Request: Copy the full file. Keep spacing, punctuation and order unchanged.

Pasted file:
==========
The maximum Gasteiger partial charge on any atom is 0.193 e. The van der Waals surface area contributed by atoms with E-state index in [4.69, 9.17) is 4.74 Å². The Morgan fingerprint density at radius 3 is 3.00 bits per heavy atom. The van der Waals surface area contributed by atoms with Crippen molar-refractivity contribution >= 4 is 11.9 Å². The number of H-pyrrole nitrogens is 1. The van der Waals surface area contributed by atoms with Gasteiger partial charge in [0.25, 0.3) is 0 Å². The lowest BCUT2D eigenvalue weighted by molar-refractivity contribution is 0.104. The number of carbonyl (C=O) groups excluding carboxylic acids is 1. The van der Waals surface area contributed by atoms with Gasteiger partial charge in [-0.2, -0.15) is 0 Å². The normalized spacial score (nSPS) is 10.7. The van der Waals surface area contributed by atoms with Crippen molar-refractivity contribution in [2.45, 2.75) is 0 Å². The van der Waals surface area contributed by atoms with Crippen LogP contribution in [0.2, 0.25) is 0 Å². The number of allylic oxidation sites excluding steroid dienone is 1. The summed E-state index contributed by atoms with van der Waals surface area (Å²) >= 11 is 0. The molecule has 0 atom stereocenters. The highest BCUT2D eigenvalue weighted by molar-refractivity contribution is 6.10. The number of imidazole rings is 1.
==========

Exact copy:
The maximum Gasteiger partial charge on any atom is 0.193 e. The van der Waals surface area contributed by atoms with E-state index in [4.69, 9.17) is 4.74 Å². The Morgan fingerprint density at radius 3 is 3.00 bits per heavy atom. The van der Waals surface area contributed by atoms with Crippen molar-refractivity contribution >= 4 is 11.9 Å². The number of H-pyrrole nitrogens is 1. The van der Waals surface area contributed by atoms with Gasteiger partial charge in [0.25, 0.3) is 0 Å². The lowest BCUT2D eigenvalue weighted by molar-refractivity contribution is 0.104. The number of carbonyl (C=O) groups excluding carboxylic acids is 1. The van der Waals surface area contributed by atoms with Gasteiger partial charge in [-0.2, -0.15) is 0 Å². The normalized spacial score (nSPS) is 10.7. The van der Waals surface area contributed by atoms with Crippen molar-refractivity contribution in [2.45, 2.75) is 0 Å². The van der Waals surface area contributed by atoms with Crippen LogP contribution in [0.2, 0.25) is 0 Å². The number of allylic oxidation sites excluding steroid dienone is 1. The summed E-state index contributed by atoms with van der Waals surface area (Å²) >= 11 is 0. The molecule has 0 atom stereocenters. The highest BCUT2D eigenvalue weighted by molar-refractivity contribution is 6.10. The number of imidazole rings is 1.